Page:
By Anne Rothfeld
To celebrate American Archives Month Circulating Now is highlighting NLM’s archival collections with several posts this October.
From the very beginning of the American Medical Association (AMA) in 1847, its members felt that there was a need for a reliable medical directory of all the physicians in the United States. Although various attempts were made in the ensuing decades, it was not until the turn of the century that the AMA put this ambitious project into action. All physicians, AMA members or not, were to be included. Initially, the AMA began a biographical index of American physicians by consulting each state’s licensing body. Later, directories, lists of medical school graduates, and other sources were used to “back-fill” the records into the nineteenth-century. After 1901, medical schools and state licensing boards began to routinely file information about physicians with the AMA. In 1905 and 1906 as the physician files grew, letters requesting biographical information were sent to approximately 90,000 physicians. Similar biographical forms were published in the Journal of the American Medical Association (JAMA). To obtain additional information and to verify the data, 5,000 volunteer physicians around the country were recruited to review the biographical information.
After the publication of the 1906 directory, the AMA continued its effort to obtain more complete information about the graduates of all medical colleges and lists of licensed physicians prior to 1901. The information on each individual physician was put onto 4”x6” cards. By 1910, the biographical cards contained the full name, place and year of birth, premedical education, medical school and year of graduation, all licenses, internships, special training, and the physician’s place of practice. The cards are exhaustive for physicians who died between 1906 and 1969. Alumni record cards were prepared for those physicians who graduated from a medical school after 1865. There are also cards with death notices and biography going back to the nineteenth century, but these are incomplete.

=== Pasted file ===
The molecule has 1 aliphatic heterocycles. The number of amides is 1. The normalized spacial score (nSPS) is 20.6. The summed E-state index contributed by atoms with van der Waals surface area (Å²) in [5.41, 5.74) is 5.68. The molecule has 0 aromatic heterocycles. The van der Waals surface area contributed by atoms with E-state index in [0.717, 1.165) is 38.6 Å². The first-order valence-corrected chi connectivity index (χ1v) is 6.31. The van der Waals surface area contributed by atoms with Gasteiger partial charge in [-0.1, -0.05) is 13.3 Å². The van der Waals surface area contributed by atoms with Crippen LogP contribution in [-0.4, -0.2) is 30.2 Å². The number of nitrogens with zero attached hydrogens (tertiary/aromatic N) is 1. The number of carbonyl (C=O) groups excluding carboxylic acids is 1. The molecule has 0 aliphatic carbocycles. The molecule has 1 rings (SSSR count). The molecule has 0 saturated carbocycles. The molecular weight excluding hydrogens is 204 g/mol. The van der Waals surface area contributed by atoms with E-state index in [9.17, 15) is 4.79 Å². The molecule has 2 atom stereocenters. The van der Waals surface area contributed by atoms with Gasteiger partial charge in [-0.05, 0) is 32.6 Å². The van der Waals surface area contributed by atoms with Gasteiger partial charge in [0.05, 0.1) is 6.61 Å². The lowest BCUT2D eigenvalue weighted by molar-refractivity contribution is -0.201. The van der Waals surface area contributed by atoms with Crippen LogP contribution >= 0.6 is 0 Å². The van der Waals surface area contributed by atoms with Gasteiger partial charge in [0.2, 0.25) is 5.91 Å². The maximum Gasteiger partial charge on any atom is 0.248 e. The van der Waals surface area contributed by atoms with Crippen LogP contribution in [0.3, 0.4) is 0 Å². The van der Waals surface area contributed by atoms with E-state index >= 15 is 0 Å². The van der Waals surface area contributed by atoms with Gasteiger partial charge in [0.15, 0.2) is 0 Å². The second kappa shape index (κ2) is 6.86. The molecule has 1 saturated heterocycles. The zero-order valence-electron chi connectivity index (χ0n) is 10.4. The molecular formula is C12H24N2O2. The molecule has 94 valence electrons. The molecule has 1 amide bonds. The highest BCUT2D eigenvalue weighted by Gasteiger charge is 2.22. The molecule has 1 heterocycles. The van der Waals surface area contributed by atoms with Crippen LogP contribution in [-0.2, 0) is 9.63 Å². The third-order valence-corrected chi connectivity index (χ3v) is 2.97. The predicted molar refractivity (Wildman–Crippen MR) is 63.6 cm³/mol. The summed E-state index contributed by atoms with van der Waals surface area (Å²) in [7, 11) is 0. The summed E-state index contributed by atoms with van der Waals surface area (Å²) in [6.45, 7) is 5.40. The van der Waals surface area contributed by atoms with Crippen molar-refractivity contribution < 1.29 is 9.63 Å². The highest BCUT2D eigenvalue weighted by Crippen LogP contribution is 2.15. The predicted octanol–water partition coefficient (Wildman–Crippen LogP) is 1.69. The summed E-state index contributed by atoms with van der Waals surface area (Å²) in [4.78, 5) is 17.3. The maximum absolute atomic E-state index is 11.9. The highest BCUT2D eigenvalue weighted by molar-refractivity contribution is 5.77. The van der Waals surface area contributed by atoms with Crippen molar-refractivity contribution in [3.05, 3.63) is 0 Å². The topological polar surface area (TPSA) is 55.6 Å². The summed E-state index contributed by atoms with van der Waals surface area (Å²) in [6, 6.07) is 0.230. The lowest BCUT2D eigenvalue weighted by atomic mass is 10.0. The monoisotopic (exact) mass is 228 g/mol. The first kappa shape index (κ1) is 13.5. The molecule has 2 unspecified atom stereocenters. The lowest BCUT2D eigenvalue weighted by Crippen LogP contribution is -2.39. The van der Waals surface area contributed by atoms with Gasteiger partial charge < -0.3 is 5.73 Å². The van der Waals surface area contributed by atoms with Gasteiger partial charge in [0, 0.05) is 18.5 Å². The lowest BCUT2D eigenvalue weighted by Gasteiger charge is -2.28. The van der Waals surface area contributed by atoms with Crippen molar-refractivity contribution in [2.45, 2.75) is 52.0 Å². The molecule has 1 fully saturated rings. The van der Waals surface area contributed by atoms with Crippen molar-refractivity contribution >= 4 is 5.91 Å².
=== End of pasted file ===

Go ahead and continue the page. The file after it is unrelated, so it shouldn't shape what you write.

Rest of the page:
The physician biographical cards were maintained until 1969 when the use of the cards was discontinued. At this point, the AMA began to store information in a computer database. Information on physicians living at this time was entered into the database. Today, AMA continues to collect, analyze and manage physician data as a primary resource for professional medical organizations, universities and medical schools, research institutions, governmental agencies, and other health-related groups.
The approximately 350,000 cards cards for physicians who died prior to 1970, were retained and placed in the AMA archives as the AMA Deceased Physicians Masterfile. Realizing the historic value of this archival collection, in 1987, the AMA began to convert the cards to an electronic database with the intention of publishing. To simplify this process, the cards were divided into three sets: (1) Deceased physicians: 1804–1929; (2) Deceased physicians: 1930–1950; and (3) Deceased physicians: 1950–1969. The first set of cards was published in 1993 as the two volume Directory of Deceased American Physicians 1804–1929. It provides concise biographical sketches of over 149,000 deceased medical practitioners and has become a “classic” reference work used by the medical profession, historians, students, and genealogists. In 1994, the AMA sought a permanent home for the card file and contacted the National Genealogical Society (NGS) in Arlington, Virginia, which agreed to house the collection. The original cards arrived at the NGS in 1997. The NGS continued the practice of the AMA and used the cards to respond to requests concerning deceased physicians.
In November 2004, because the NGS was moving its headquarters to a different location, it decided to place the cards in a repository that would ensure their preservation and continued public access. The AMA Deceased Physicians Masterfile cards were donated to the History of Medicine Division of the National Library of Medicine.
The AMA Deceased Physicians Masterfile 1906–1969 may be inspected in person by visiting the National Library of Medicine, History of Medicine Division located on the campus of the National Institutes of Health in Bethesda, MD.
Anne Rothfeld is a librarian and historian in the History of Medicine Division of the National Library of Medicine.